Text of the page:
By Karen Hanover
The author has permitted the reprinting and redistribution of this article.
“1. Go commercial. Billionaires who make their fortunes in real estate don’t do it in residential. They are moguls with an empire of owned and operated office buildings, shopping centers, apartment complexes, and luxury hotels. That strategy works particularly well for “America’s richest landlord,” 73-year-old Newport Beach Resident Donald Bren, the wealthiest man in American real estate. This self-made millionaire, with a net worth of $4.3 billion, made much of his money as chairman of The Irvine Company, a privately held real estate investment company known for creating balanced, sustainable, quality communities like the 93,000-acre Irvine Ranch in Orange County. Finished plots sell for more than $1 million an acre. The ranch also has 400 office buildings, 35 shopping centers, 80 apartment complexes and 2 luxury hotels. Bren is 6th wealthiest real estate billionaire and the 122nd richest man in the world. He is also one of real estate’s great philanthropists.
2. Do more than invest. Making big money in real estate goes beyond buying property and waiting for it to appreciate in value. It’s all about improvements. John Sobrato of Sobrato Development Companies calls Atherton, home, but he made his fortune in Silicon Valley – for more than 40 years, Sobrato’s SDC has developed real estate in Silicon Valley – specializing in facilities for high tech and R&D companies. Another self-made man, he began in 1953 with one of the first “tilt-up” buildings in Santa Clara County. Sobrato, who owns and manages the buildings it constructs and maintains single tenant occupancy, boasts a portfolio of $1.5 billion. His assets include land throughout Silicon Valley, San Jose, Fremont, Newark and Santa Clara and he has developed in excess of 7,000 rental units.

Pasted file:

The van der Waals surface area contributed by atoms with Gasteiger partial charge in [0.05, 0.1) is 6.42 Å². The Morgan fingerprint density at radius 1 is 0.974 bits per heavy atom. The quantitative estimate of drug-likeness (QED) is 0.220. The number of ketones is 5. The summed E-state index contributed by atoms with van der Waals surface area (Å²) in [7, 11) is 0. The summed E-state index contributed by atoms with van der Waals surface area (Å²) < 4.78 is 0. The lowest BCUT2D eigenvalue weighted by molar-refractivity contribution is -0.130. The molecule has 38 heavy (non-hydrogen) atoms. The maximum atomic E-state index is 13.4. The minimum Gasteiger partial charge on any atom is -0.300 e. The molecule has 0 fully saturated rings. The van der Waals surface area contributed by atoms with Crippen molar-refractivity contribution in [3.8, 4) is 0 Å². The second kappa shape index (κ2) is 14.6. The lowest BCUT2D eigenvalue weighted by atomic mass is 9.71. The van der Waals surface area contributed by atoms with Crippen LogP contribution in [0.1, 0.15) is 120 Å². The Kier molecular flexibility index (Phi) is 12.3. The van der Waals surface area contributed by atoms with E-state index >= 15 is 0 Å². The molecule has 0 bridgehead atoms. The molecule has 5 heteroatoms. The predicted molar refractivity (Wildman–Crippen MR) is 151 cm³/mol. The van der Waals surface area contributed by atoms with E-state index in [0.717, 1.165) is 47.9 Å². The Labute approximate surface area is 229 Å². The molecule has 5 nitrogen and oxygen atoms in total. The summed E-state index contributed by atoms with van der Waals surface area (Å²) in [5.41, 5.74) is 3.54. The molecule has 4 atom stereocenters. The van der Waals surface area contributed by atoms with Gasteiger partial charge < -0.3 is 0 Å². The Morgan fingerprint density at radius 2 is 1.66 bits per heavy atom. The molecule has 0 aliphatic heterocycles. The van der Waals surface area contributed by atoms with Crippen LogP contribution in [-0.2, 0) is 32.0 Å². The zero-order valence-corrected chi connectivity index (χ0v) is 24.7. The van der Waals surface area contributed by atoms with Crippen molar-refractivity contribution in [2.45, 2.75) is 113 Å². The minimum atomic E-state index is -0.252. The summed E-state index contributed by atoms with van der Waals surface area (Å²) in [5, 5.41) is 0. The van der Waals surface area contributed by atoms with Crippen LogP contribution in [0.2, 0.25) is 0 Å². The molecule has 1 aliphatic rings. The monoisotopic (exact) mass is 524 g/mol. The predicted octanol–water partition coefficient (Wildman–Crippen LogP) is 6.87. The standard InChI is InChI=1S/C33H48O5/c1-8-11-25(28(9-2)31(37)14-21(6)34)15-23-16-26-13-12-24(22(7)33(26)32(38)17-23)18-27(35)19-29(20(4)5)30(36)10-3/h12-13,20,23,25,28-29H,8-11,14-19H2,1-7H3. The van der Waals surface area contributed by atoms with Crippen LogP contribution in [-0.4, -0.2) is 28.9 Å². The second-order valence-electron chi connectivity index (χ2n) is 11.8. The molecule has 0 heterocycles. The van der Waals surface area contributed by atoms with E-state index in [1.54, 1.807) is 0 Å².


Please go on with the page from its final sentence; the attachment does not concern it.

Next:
3. Be able to see the property for what it could be.
Just because you buy a shopping complex doesn’t mean that’s the highest and best use of the property. Know the local zoning codes and be open to the possibilities…Los Angelino Ed Roski did just that. Roski is the founder of Majestic Realty, the largest commercial builder in Los Angeles, boasting an office, retail and industrial portfolio totaling more than 55 million square feet. The USC grad with a net worth of $1.1 billion saw the highest and best use of the formerly blighted area near the convention center and built the Staples Center with Philip Anschutz. Roski is also a minority owner of the Lakers and the Kings. Headquartered in City of Industry, Majestic Realty also has offices in Atlanta, Dallas, Denver, and Las Vegas – where they have a 400-acre business park and 3 million square feet of casinos.
4. Be tenacious and relentless. Billionaires don’t let obstacles or pitfalls keep them from achieving their goals.
Newport Beach billionaire George Argyros is the grandson of Greek immigrants. Argyros began by running a Palm Springs grocery. He graduated to buying and selling corner lots at busy intersections for gas stations. Turned to apartments in 1968. Today, as part of Arnel & Affiliates, Argyros manages apartments and commercial properties in southern California. He has a net worth of $1.2 billion.